Mononoke is an epic in all senses of the definition; the large-scale battle between nature and man, the sweeping scope and depth of the plot, and the glorious, brutal scenes that Miyazaki has conjured so craftily. The opening voice-over narrates to us that once, beast and man lived in peace – but those days are numbered. The conflict is immediate – nature is out of harmony, and the humans are surrounded by an omnipresent, untameable forest that watches them mysteriously, threateningly. Neither the forest gods nor the humans are innocent here, as ultimately, they both struggle for power.

It is only the hero of this story, Ashitaka, that remains neutral in the battle. Ashitaka is the last Prince of the Emishi people, and in the opening scenes we watch him defend them against a forest demon, a writhing mass of swarming tentacles that crawls on six legs and destroys everything it touches. Although he kills the beast, the demon touches Ashitaka’s arm, leaving him cursed – his soul and flesh doomed to die. The wise woman of the village tells him that his only chance of survival is to “see with eyes unclouded by hate,” and to visit the forests in the West, where the Great Forest Spirit may be able to cure him. This film, although focussed on protecting the environment, is also about the pollution and corruption of the soul. While the forest spirits are guided by their rage against the destructive humans, and the humans are filled with lust for wealth and power, Ashitaka’s greatest trait is that he remains unpolluted by hatred and greed – setting him apart from the spirits and mankind.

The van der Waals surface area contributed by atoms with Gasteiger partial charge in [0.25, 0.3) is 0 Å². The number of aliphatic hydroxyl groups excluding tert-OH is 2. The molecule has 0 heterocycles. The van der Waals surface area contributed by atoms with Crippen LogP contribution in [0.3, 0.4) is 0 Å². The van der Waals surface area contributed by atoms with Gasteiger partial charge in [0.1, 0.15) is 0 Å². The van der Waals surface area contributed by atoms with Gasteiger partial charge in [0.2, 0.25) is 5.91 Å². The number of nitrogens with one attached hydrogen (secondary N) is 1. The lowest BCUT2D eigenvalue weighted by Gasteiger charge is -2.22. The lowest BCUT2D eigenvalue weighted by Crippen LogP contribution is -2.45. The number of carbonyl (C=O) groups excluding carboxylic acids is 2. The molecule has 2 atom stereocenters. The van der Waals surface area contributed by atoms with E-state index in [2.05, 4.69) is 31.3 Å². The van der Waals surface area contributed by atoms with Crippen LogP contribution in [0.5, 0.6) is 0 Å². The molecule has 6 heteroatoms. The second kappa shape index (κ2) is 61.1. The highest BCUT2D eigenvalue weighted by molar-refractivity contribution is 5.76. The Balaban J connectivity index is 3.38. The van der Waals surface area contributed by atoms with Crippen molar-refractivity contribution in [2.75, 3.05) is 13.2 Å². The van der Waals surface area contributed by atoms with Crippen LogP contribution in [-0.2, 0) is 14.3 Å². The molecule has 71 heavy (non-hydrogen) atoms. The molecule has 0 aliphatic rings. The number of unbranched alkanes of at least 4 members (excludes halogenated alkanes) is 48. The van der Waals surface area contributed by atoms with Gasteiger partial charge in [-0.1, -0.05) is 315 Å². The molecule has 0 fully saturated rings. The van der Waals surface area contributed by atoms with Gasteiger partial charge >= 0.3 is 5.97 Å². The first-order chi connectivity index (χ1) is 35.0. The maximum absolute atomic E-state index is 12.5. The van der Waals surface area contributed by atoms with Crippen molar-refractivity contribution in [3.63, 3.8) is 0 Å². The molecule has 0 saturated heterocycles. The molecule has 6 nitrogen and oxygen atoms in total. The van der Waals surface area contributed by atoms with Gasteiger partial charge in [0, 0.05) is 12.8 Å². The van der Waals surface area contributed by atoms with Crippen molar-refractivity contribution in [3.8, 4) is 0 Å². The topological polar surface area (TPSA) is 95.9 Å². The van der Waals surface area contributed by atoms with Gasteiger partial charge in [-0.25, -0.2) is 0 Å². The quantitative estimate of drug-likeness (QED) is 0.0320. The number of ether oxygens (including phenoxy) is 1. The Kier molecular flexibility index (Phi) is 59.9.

Ashitaka begins his journey from East to West, to lands unknown to him. The landscapes are stunning: he wanders across great, empty plains astride his red elk, Yakul, while clouds float indifferently above, still pools reflecting their lazy movements amidst green fields. Yet the beauty of this animated world, yet to be tampered by humans, doesn’t make this film specifically for children. Mononoke is gory, violent and full of bloody conflict. In several scenes, Ashitaka is unable to control his cursed arm, now absurdly strong, and is surprised by his own strength when the arrows he shoots decapitate men’s heads and sever whole limbs. Likewise, the film repeatedly points out in a grim, depressing tone the immorality of humans. The townspeople are willing to cut Ashitaka’s throat while he sleeps, a self-proclaimed monk announces the whole world is cursed, and people are constantly double-crossing and fighting each other. This is the grim reality of our world, something Miyazaki didn’t want to exclude from his films any longer.